An outsider, yes, that’s how I feel.  I’ve taken a few writing classes recently in which I feel I have no place because I’m not a “committed” writer; I am fickle and unreliable.  I left graduate school because I felt I had no place there, slid out of the genre of fiction and took up creative nonfiction….I can’t even say I’m a student anymore.  I joined a weight loss team and now I feel like I’m competing against, instead of with, my teammates.  Like I have no right to go to the gym because I’m too fat, and no right to be on the team because I don’t work out enough.  This has been stewing in my brain for some time.  I don’t belong; I’m not good enough; I can’t meet expectations.



Today is the kind of day that eases in and out of sunlight and cloudy skies.  I have brought my parasol with me, because the Thorazine I take makes my skin burn.  What right do I have to prance around with that huge purple parasol?  Do I make people’s eyes sore?



The library is a block from McDonald’s.  I turned into the side street, then into the rear entrance to the library.  The door would only open partially, but a kind woman explained that the door was automatic; I had to press a button to get it to open.  I pressed it.  The door opened.



The library was cool, quiet, and inviting.  I found a seat in the back of the reference section: my seat, plopped my parasol on the top shelf of the desk, put on my reading glasses and plugged in my laptop.  Then, I began to write furiously, and the whole world whirled around in that exact moment, and tapped me on my shoulder.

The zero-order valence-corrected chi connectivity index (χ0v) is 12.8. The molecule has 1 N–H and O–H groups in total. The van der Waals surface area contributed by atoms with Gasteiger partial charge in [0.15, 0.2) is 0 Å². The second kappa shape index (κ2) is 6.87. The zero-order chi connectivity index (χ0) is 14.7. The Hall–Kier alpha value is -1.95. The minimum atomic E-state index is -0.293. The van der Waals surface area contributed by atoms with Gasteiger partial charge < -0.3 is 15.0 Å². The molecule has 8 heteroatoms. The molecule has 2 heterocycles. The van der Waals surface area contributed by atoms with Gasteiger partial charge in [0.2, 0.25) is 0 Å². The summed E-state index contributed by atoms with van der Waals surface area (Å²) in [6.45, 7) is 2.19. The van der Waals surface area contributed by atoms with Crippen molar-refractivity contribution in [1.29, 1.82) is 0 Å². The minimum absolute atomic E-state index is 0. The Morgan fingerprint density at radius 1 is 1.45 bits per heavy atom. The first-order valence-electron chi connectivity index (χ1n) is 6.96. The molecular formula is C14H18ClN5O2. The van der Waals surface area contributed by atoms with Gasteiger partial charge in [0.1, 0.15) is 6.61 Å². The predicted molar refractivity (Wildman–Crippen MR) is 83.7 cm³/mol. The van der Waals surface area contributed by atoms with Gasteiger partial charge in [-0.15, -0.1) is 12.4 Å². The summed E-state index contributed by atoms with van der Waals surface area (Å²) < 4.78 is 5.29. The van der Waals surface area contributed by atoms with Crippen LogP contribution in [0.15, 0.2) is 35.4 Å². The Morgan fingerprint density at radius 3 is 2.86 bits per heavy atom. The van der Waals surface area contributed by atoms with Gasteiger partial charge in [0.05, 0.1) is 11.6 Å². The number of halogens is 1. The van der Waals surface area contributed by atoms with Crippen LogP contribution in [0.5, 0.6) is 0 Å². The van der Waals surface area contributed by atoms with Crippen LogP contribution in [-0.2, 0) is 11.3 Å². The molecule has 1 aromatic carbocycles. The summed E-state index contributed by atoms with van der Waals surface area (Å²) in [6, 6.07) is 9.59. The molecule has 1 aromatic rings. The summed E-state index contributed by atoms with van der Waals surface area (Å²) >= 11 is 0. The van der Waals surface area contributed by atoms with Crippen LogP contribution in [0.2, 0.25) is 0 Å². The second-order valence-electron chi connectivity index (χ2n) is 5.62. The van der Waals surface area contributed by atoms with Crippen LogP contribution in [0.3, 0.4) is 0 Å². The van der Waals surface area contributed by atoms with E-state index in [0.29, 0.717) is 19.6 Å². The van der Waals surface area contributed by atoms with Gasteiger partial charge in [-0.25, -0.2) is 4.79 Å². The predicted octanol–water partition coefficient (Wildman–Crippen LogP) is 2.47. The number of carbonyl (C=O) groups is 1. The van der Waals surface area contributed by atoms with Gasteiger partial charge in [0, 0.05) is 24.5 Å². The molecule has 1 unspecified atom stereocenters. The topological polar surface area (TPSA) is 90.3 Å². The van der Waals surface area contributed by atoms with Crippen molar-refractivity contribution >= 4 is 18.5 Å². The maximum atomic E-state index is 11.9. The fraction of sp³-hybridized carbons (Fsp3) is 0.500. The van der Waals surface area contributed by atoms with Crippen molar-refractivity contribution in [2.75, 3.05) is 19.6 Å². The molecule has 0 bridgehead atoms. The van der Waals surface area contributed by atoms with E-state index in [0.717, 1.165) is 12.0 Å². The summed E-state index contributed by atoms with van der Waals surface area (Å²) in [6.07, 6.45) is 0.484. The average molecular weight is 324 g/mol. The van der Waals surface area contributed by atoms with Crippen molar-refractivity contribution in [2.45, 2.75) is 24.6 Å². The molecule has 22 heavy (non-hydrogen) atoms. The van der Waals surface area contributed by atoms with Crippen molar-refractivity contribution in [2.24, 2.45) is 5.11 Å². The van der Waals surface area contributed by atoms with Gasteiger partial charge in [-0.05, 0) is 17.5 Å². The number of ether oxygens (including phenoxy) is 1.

I think it’s still tapping.



7/1/2006 Internet pt 2



Yes, the Internet may have saved me, but I did get into quite a squabble in a while back.  I worked for an online writing club as rough draft “clinician,” that is, I looked over people’s rough drafts and commented on them, both general comments and line-by-line critique.  Because those of us who worked at the RDC (Rough Draft Clinic) were not professionals, we weren’t paid; we did it because we enjoyed critiquing.  And in August 1999 the roof collapsed on us.


There were six volunteers: Karen, Kit, Walks, Dail, Vickie, and myself.  I always thought that there were too many of us; there were originally four but two were added after the group got started.  Now here’s the problem: Everyone wrote crits that were mostly full of fluff.  I didn’t.  I told each writer what I thought worked and what didn’t, as I had learned in college.